Five weeks later Ross's eye started to get bigger, eye pavilion appointment had not arrived so I returned to our GP surgery. The doctor said that there was not much more he could do, so I decided to use my private medical insurance.
The doctor referred us to the private hospital so I called to make an appointment. When I phoned I was told that there was only one eye specialist that would see children and he was on holiday.
The following week Ross's eye grew rapidly so I took him back to the same GP I'd seen the week before and managed to persuade him to refer Ross as an emergency to the eye pavillion. We got an appointment for that afternoon.
Once the eye specialist looked at Ross I started to feel really worried. He consulted with the senior doctor who sent us straight away for an ultrasound and booked us in for a biopsy on the Monday (this was a Friday). Once the biopsy was performed we were told that Ross had cancer - that was the worst moment of our lives.
The days that followed were just a blur of hospital appointments and procedures for Ross. The staff in ward 2 at Edinburgh Sick kids' hospital were just fantastic and helped us through everything that happened in the first few weeks. It was so much information to take in, so many things to learn. Chemotherapy was tough, Ross was kept in hospital as he was hooked up to fluids constantly, after the first chemo cycle, when neutropenic, Ross contracted Staphylococcus aurous septicaemia, he was so very ill and there was that realisation that we could lose him, but thankfully after seeking advice from experts around the country, the right combination of medications were found to help Ross fight the blood infection.
The cancer did not respond as well as expected after three intensive cycles of chemo so a course of radiotherapy was on the cards. This didn't sound too bad to us and the ward staff did not make a big deal out of it.
Then, we met with the radiotherapy oncologist and learned of the side effects that traditional radiotherapy has including increasing the chance of developing a secondary cancer throughout his life. As any radiation would be targeted under the eye, it is close to the pituitary gland (responsible for his growth) and the front of his brain (where his learning and development could be affected) and the likelihood of cranio-facial surgery, as his facial bones and their growth would be affected by it. As Ross was only one years old the more severe the side effects would be for him.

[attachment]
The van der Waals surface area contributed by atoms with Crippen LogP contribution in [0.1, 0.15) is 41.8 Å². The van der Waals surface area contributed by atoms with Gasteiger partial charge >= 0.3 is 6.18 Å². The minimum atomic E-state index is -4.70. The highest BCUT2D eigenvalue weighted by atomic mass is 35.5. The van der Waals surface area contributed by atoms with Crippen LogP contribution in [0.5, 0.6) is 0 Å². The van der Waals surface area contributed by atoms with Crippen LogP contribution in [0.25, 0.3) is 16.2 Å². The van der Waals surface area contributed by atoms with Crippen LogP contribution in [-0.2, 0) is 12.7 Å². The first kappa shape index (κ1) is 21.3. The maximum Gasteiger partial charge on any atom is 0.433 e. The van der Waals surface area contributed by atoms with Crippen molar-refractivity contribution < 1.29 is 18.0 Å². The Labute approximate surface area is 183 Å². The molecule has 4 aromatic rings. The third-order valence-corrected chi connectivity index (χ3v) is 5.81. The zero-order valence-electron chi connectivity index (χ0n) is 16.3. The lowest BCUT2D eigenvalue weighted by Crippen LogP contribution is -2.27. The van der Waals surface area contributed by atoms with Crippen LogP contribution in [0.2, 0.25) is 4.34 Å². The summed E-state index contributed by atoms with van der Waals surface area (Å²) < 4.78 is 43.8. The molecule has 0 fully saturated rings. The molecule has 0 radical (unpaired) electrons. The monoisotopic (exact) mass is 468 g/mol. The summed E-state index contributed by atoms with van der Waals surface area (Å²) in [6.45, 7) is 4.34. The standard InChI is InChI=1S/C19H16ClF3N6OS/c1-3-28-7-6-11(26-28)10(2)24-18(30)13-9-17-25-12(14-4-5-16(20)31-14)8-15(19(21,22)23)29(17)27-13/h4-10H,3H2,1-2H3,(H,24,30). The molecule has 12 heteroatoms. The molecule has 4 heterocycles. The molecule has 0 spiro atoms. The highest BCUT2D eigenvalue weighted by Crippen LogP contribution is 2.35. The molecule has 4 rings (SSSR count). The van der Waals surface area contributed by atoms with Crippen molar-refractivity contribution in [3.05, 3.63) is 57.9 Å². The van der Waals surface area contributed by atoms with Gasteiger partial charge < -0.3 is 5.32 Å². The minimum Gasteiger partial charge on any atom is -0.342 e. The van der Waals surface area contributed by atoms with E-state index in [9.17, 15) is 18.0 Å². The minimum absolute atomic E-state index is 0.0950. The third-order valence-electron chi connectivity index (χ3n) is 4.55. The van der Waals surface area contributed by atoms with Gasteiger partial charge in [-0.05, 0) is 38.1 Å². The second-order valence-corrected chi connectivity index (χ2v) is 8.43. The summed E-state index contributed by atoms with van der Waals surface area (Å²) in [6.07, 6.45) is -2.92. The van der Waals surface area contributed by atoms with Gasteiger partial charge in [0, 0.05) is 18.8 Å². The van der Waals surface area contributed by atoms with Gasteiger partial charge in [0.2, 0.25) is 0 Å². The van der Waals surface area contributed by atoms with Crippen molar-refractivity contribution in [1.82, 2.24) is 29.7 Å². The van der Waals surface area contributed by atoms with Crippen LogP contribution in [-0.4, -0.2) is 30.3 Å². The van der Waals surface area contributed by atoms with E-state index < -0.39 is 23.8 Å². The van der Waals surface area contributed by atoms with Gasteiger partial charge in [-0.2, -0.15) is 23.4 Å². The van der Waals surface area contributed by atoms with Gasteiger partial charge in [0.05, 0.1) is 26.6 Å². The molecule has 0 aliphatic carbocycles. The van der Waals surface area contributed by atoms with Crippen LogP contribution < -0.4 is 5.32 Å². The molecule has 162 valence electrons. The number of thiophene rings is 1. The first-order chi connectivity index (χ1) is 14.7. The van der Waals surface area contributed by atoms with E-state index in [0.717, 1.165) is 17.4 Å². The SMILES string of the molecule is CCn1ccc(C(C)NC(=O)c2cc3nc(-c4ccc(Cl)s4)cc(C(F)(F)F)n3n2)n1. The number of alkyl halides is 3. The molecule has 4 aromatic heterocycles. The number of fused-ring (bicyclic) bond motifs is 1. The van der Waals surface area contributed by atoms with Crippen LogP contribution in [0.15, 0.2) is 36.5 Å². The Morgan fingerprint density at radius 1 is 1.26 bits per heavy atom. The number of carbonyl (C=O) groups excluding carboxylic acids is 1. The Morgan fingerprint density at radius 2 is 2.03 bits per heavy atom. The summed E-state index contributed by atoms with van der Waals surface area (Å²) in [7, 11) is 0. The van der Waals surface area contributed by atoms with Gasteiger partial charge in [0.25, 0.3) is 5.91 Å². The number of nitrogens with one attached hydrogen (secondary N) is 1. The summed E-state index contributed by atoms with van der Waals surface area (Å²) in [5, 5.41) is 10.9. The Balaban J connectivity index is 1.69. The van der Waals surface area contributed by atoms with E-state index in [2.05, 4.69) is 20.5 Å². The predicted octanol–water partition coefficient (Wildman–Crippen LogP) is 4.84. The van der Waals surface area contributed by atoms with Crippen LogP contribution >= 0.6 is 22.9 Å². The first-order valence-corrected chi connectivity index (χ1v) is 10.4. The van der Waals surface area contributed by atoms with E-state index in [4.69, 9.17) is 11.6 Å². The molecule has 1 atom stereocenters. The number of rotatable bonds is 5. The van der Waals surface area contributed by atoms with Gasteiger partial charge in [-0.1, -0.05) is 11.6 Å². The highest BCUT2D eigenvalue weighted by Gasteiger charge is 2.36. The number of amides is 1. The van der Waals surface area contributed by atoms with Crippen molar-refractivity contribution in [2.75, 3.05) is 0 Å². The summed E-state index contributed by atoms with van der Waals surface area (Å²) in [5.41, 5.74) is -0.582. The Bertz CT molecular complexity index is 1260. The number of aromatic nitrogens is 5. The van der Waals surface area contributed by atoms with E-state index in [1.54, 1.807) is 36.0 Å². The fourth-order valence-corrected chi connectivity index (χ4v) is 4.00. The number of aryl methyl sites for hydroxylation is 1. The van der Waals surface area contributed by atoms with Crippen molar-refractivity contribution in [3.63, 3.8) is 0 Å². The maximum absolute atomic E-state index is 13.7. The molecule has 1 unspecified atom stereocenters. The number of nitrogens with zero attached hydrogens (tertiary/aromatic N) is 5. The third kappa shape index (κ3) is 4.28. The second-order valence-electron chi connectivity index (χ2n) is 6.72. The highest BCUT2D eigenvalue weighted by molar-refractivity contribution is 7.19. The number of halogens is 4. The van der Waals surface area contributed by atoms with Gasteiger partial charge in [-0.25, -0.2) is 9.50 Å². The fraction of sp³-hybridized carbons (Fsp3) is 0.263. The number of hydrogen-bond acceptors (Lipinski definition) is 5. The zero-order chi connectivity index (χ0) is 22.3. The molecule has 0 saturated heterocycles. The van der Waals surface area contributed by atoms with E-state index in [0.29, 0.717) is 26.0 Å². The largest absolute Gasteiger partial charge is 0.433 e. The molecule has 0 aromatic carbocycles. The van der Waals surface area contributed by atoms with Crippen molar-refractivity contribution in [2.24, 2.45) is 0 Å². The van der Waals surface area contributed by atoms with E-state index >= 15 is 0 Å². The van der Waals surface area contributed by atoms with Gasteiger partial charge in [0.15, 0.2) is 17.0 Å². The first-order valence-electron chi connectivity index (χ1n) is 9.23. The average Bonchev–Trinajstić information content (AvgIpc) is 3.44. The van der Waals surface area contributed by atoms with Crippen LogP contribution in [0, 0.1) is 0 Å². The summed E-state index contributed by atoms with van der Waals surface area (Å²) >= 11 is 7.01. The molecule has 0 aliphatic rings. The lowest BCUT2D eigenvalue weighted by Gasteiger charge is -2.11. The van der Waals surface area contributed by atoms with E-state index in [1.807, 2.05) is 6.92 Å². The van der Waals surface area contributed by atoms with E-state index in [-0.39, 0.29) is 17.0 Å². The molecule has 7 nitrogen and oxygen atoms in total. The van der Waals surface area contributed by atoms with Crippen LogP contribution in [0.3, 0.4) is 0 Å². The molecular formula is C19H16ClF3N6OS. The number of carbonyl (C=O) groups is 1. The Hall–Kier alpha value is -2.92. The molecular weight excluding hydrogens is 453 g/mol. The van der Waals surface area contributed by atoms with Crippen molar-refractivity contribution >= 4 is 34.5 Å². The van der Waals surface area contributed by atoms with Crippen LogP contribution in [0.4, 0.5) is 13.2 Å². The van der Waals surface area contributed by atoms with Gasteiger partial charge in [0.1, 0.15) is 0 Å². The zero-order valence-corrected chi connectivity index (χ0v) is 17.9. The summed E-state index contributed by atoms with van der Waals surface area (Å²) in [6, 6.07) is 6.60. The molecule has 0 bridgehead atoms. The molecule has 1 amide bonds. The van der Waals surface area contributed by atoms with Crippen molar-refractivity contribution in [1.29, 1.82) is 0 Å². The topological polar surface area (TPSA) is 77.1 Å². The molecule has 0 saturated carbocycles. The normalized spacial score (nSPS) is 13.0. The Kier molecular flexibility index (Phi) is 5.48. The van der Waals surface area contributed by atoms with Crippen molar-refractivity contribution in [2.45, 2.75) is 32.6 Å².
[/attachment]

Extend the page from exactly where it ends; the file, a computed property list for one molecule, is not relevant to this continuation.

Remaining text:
We went home and I researched and hunted the internet and came up with Proton Beam therapy (no one from the hospital had told us about this which I was very disappointed about). The down side - this was not available in the UK. I then started to contact the leading NHS specialists and approached our radiation doctor. She was happy to submit Ross for approval. After four weeks of fighting and stress, Ross had NHS funding and approval (the first patient in Scotland) to travel to Jacksonville USA for 5 weeks of proton treatment.
We left the UK on 18th December 09. We had to organise everything ourselves so, as well as looking after a very sick child, we had travel arrangements, insurance etc to sort out. First thing when we arrived in US was that Ross had to get titanium screws fitted into his skull. This was to ensure the utmost accuracy during the treatment. Proton is accurate to 2 mm as opposed to over 1cm with traditional radiation - a huge difference in a one year old child. It also does not have an exit point which meant very little radiation to his brain.
Our time in the US was long but it was enlightening and interesting, meeting other families and experiencing the US culture and hospitality. The positive outcome of our journey is that other families have been able to follow us over to US for treatment.
We had a scan in March 09 which was inconclusive but after a further scan in June 09, we heard the fantastic word REMISSION!
Ross will have lifelong eye issues, he has had cataract surgery and eyelid surgery and will require both again in the future. He will probably have some growth issues but hopefully nothing requiring surgery, kidney failure and unlikely to father kids.
He also has some trouble with memory, which makes us even more grateful that he had proton radiation as this would be so much more if he had received radiotherapy in the UK. All this is a lot when your only five - but he's still here, he survived and every day I am so, so thankful for that and every day I hope that it doesn't come back.